Science - October 25, 2016

‘It’s a pity the Checkmark will disappear’

Rob Ramaker

It’s a pity the Checkmark will disappear, says Kees de Graaf, chairman of the scientific committee responsible. He fears that companies will not be stimulated to make healthy products anymore.

Photo: TV programme Zondag met Lubach made a satiric sketch about the Checkmark (screenshot)

Last week, Edith Schippers, Minister of Health, Welfare and Sport, announced that the Checkmark will disappear. The certification mark – which was used by 90 companies on about 7,000 products – will be phased out over the next 12 months. The Checkmark will eventually be replaced by a mobile application that will provide ‘objective and clear information’.

There has been some controversy around the Checkmark for a while. A movement that was strengthened in March 2016, when the Consumentenbond, the Dutch consumers’ organisation,  started the campaign Weg met het Vinkje (‘Down with the Checkmark’). Based on its own research, the organisation concluded that the certification mark is confusing. One of the reasons would be the existence of two concurrent logos. A green checkmark for healthy products that are part the food pyramid, such as wholemeal bread or fruit. Its blue counterpart indicates the healthier choices from the non-essential food groups, such as low-calorie sodas, or snacks with less saturated fats or salt. In April, the Consumentenbond, assisted by Wageningen professor Bernd van der Meulen, signed a formal protest against the granting of the certification.

I do not think that the disappearance of the Checkmark is a positive development. Especially as it will not be replaced by anything similar
Kees de Graaf, Professor in Sensory Science and Eating Behaviour (WUR)

The fact that the certification will now actually disappear was an unexpected blow for De Graaf, Professor in Sensory Science and Eating Behaviour at Wageningen University & Research (WUR). ‘I do not think that the disappearance of the Checkmark is a positive development. Especially as it will not be replaced by anything similar.’

De Graaf acknowledges that the Checkmark had some weak points. Only a part of the food producers had joined in, for example. This sometimes caused only one of many similar products to have a certification mark. The existence of two logos also caused confusion.

But according to De Graaf, the establishment responsible, Ik kies bewust, had carefully listened to the criticism and was working on redesigning the mark. One of the changes would be the withdrawal of the blue checkmark. Discussions were held about ways to involve more producers. According to him, the Consumentenbond’s attitude in not very constructive. ‘It is a lot easier to kill off something than to help build it up.’

Traffic light
The Consumentenbond believes the certification mark was given ample time to prove itself, says spokesperson Babs van der Staak. ‘We have been constructive and have expressed criticism for years before we decided that it would be better for the Checkmark to disappear.’ The organisation itself is a supporter of a traffic light system. This system, which is similar to the British one in design, uses colours to indicate whether a product contains unhealthy amounts of salt, fat or sugar.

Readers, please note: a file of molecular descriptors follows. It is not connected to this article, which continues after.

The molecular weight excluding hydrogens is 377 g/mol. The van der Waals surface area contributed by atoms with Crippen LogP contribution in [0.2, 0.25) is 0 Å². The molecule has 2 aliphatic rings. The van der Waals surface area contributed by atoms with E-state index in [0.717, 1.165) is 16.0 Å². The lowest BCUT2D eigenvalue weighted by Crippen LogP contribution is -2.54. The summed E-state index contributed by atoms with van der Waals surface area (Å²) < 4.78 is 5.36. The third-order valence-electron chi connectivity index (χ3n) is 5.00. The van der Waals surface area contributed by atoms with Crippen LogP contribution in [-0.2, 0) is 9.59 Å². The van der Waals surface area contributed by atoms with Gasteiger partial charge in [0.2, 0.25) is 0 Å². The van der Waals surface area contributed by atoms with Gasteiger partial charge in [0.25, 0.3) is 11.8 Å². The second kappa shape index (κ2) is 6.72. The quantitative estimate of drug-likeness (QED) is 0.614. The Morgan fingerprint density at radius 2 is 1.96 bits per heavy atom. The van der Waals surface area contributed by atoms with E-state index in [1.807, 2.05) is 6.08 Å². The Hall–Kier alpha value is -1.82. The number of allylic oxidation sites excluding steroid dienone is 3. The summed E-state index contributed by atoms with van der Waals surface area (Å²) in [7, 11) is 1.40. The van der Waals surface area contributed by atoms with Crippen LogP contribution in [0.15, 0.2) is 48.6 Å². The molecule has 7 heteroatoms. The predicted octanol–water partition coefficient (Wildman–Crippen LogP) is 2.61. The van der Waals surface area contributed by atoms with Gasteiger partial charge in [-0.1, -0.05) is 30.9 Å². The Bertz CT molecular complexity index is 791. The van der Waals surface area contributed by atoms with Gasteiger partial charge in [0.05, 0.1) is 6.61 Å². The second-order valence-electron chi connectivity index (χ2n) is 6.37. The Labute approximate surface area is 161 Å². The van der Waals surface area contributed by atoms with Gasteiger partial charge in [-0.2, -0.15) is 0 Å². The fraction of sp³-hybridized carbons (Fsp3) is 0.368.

We have been constructive and have expressed criticism for years before we decided that it would be better for the Checkmark to disappear
Babs van der Staak, spokesperson of the Consumentenbond

De Graaf does not expect such a traffic light system to be implemented anytime soon. Besides, he sees plenty of challenges in that system; for example, sweet drinks would get a green light with relation to salt and fat. The professor fears that the disappearance of the Checkmark will lead to a decrease in healthy innovations. He still has full confidence in the best-in-class approach of the blue Checkmark. This rewards the trendsetters who are able to remove relatively much salt, sugar and fat from their products. Van der Staak, in turn, says that it is ‘ridiculous’ that such a stimulus would be necessary to motivate producers.

However, there is one thing that both parties agree on. A mobile application alone is not sufficient to inform consumers about healthy food. ‘If someone is standing in the supermarket and has to choose from ten kinds of salad dressing, I don’t expect them to scan all ten of them’, says De Graaf. Van der Staak also sees the application as an addition to the informative labelling on the product at most. A committee that includes Hans van Trijp, Professor in Marketing and Consumer Behaviour at the WUR, is currently considering a suitable replacement.

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  • waarom WUR

    Er is iets dat niet alleen enigszins vergelijkbaar is, maar zelfs veel beter: het stoplichtensysteem. De voedingsindustrie is tegen, want dan zouden consumenten echt weten wat ze eten (en dus een heleboel rotzooi niet meer kopen). En WUR? Beschermt WUR de voedingsindustrie of wil WUR echt een standpunt innemen in de discussie ten gunste van een eerlijke voorlichting aan consumenten over gezonde en ongezonde voeding? Waarom WUR blijf je zo stil?

    • ik hoop

      Ik hoop dat de WUR strikt onafhankelijk blijft, en zich op neutrale wijze met wetenschap bezighoudt. Het is aan de politiek om dit soort keuzes te maken.